Infighting among so-called green or environmental groups is not something you see every day.
To our recollection, the plight of the spotted owl in the Pacific Northwest, or the American bald eagle of the Alaskan coast after the Exxon Valdez spill of 1989, served as a rallying cry for environmentalists. It was easy for these folks to fight against what they believed to be a very tangible enemy.
But wind power, however, divides the green camp when the conversation turns to renewable energy.
On one side there are environmentalists who believe that wind power is the way to reverse global warming and pollution from coal-fired and nuclear power plants, respectively.
On the other, there are those who believe wind towers will cause irreparable harm to the bird, bat and mammalian population that lives, hibernates and hunts near wind towers.
Both groups have valid concerns.
The issue will be raised in Manchester on Nov. 28, at 7:30 p.m., in the Town Hall. That’s because Endless Energy Corp. of Yarmouth, Maine, wants to build five 390-foot wind turbines on the ridgeline of Little Equinox Mountain. Several biologists from the state and Endless Energy will discuss the project’s ecological issues with the Planning Commission at a public hearing Monday.
Much of the discussion will focus on the Indiana bat and the Eastern small-footed bat, which are endangered species, and also live and hibernate in southwestern Vermont.
Harley Lee, president of Endless Energy, said his company has been studying to see whether bats are chirping at the height of the five proposed turbines.
Lee’s consultant, D. Scott Reynolds, a biologist with North East Ecological Services, has found that most bats aren’t anywhere near where Endless Energy wants to put the turbines.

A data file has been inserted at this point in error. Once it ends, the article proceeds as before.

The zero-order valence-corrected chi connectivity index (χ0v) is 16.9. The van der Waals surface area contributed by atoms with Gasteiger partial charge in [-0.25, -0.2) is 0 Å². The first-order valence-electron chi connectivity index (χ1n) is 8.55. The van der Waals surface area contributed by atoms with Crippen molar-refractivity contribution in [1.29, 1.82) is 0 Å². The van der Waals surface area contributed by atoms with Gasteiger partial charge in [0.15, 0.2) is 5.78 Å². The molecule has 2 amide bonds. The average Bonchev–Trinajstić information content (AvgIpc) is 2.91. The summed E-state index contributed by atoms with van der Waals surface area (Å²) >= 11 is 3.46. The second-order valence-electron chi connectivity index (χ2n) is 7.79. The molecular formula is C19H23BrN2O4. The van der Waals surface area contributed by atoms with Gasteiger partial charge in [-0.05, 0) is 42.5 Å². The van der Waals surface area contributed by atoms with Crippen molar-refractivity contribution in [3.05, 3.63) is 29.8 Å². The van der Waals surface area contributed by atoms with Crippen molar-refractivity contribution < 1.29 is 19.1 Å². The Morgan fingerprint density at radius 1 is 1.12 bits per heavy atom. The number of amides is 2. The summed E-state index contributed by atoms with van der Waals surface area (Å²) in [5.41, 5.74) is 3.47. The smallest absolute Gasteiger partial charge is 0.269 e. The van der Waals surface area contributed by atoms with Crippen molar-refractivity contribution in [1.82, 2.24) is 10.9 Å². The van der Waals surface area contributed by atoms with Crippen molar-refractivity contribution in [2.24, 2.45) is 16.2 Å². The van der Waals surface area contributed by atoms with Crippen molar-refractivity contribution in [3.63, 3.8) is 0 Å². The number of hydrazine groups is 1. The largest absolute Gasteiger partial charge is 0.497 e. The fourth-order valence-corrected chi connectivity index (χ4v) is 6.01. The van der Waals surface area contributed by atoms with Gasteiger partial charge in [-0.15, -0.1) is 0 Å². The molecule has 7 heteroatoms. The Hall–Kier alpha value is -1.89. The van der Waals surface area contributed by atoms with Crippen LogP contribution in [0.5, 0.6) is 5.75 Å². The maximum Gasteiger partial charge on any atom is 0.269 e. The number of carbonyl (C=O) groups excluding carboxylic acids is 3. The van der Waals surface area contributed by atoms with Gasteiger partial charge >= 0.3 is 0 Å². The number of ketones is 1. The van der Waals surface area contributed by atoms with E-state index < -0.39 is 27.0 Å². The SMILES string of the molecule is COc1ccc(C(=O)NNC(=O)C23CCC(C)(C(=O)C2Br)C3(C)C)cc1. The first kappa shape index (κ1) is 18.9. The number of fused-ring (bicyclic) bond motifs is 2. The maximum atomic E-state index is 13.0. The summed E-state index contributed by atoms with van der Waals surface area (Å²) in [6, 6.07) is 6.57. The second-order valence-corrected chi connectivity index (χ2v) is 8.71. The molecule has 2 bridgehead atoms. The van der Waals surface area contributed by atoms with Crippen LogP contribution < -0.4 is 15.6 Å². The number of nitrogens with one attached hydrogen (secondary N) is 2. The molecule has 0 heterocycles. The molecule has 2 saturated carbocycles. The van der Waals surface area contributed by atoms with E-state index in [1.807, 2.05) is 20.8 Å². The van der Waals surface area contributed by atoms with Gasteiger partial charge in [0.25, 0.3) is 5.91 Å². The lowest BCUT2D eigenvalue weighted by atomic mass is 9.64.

But, the fact remains that no one knows why bats fly into turbines. Is it the sound of the blades whooshing through the air? Does the sound disorient the bats’ nervous systems? Are bugs attracted to the lights that are often found on turbines? Are the bats after the bugs that have splattered on the turbine blades?
Lee says that his microphone tower had no lights on it. Hence, no bugs were attracted to it. Would there be bats chirping their little snouts off if there were lights on it during the testing? Maybe. Again, no one knows.
Lee said that – to his recollection – there hasn’t been any conclusive evidence to show whether the lights have an effect on bat presence or not.
Some wind farms, though, have killed thousands of bats. Others have no effect.
In many ways, it’s anyone’s guess. Endless Energy, for its part, is at least trying to scientifically prove whether the towers would have an effect or not.
However, we’d like to see Endless Energy conduct a similar bat presence study with lights present on the test tower. Additionally, the test should be conducted throughout the four seasons, when bugs are both present and absent in the vicinity of the towers.
We believe there has been enough human intrusion into the animal and plant world already. We are also in favor of green energy. In light of these two lines of thinking, and rather than do battle with pro-environment organizations, let us say that we want wind power, but we want to see it implemented with the least impact possible.
If it does come down to making a choice, bats or humans, obviously we are going to choose humans. But in choosing humans, we also are counting on human ingenuity to preserve and protect our fellow tenants on the earth. True enough, it’s a fine line, a razor’s edge. But if we don’t walk this particular path, then we all will end up walking on a paved sidewalk in a concrete jungle, instead of in a world where – in some places – things grow green.